Wednesday, June 19, 2013

A Little Story At The Writers Guild West

   - Welcome to the coffee corner.
- I have to relax. I've been rushing all day. Though I suppose coffee doesn't make people relax.
- Drinking coffee can be relaxing when it's a ritual. A ritual is something you do regularly that let's you play out a scene of regaining control. Any irritant - coffee is one - will do to be what you take control of. After many experiences you look forward to the taking control, and recover a sense of security right from the beginning of the ritual.
- Are you a writer?
- No.
- No?
- Are you?
- No.
- We're two ordinary coffee drinkers. What brings you to the Writers Guild Theater?
- My friend's a writer.
- A movie writer?
- Yes. You're not a writer?
- I write little stories.
- I thought so. What kind of little stories? How little?
- I'm looking around for the littlest possible story. The story behind all stories.
- Do you think there is such a story?
- Maybe. Ritual is part of it.
- How?
- You know relativism, the idea that there is no truth, everyone has his own view?
- Yes.
- "The truth is that there is no truth" - "I take the position that there are no true positions" - "I am right that no one is right including me" -  "I am saying that I am not saying anything". Have you ever thought of how it is possible for human beings to be so inconsistent?
- People don't think. They get on with their lives, say whatever pops into their minds.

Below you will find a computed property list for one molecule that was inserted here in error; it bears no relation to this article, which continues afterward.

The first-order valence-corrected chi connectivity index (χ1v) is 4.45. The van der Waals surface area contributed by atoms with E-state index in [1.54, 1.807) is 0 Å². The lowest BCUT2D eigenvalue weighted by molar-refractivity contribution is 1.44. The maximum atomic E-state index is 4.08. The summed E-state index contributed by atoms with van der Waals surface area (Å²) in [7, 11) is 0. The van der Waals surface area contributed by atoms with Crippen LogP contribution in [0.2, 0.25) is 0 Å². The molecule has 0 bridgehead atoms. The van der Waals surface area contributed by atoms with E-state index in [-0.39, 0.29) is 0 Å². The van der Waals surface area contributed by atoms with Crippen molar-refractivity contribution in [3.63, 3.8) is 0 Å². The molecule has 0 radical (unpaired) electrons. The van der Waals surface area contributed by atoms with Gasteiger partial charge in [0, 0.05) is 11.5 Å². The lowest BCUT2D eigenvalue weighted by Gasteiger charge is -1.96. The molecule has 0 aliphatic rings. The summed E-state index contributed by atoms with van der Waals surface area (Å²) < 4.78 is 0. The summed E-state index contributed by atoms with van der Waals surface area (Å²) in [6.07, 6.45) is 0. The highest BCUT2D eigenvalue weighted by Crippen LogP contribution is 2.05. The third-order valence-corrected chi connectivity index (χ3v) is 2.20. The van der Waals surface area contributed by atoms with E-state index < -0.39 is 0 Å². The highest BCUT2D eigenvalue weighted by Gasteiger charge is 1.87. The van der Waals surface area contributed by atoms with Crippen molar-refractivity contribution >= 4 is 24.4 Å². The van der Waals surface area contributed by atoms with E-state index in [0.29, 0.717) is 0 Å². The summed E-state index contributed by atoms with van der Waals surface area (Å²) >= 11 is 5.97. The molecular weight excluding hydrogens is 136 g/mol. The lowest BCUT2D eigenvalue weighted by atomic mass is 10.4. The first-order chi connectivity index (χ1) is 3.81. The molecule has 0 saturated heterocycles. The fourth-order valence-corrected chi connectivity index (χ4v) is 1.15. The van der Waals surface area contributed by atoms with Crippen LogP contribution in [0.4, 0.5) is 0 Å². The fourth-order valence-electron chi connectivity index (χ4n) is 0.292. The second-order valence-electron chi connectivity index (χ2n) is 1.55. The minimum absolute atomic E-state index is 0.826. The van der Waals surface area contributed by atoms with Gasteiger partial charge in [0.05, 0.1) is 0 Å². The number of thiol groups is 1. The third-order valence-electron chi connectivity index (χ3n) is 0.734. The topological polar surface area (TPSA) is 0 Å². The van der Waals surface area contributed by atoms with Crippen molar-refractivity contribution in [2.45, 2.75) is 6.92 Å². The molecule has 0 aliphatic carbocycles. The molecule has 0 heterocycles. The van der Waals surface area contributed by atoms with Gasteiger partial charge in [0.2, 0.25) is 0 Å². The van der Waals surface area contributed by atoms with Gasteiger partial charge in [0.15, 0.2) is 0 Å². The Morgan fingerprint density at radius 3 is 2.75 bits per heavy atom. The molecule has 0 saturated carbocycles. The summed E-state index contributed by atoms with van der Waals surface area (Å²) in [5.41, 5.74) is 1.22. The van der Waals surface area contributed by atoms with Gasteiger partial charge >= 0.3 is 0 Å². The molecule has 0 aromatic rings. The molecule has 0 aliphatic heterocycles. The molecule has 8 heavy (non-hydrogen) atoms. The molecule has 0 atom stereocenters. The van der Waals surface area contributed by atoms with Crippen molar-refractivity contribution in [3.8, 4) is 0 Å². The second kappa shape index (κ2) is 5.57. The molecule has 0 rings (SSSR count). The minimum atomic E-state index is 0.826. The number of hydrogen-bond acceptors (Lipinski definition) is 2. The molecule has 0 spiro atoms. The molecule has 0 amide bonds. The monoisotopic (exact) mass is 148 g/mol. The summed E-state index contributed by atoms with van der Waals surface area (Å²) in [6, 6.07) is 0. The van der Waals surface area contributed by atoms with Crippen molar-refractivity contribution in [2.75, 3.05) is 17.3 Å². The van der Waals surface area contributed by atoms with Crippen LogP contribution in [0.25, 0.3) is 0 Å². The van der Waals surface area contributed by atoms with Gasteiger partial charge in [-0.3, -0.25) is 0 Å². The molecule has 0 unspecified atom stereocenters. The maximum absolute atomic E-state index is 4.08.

- They can say whatever pops into their minds because they've forgotten what was in their minds the moment before. To say, "it's all relative" is to perform a ritual, and rituals make us forget the bad times we had before performing our repetitions and again feeling safe. Stories begin from this forgetting.
- Remembering ritual?
- Constraining ritual. Let's say you wanted to start a democracy. Give everyone a chance to speak, give everyone a chance to veto any proposal. Those are two rules, which have to be remembered before any individual can have freedom to speak and veto.
- You said "remembered".
- Yes. To point out that people can't be allowed to enjoy the good feeling of ritual and forgetting if they want to enjoy the freedom of democracy. People can practice ritual, but not in the beginnings.
- In their spare time. So if you are looking for the beginnings of the littlest possible story....
- Everyone has the freedom to speak and veto but no one has the freedom to speak forgetting those rules.
- Why is that a story?
- Because people are always setting each other straight about breaking the rules that defend our freedom.
- "Rules that defend our freedom". That's like, "It's true that there's no truth".
- But it's not. It could even be that little story I am looking for. Only two things happen: first, ritual is forbidden, second, now say whatever you want.
- And there is no story to relativism? Beside the story of how we forget?
- We can tell stories, really strange stories. We happen to be in the right place for that kind of story telling. Did you see the movie last week, "Oblivion"?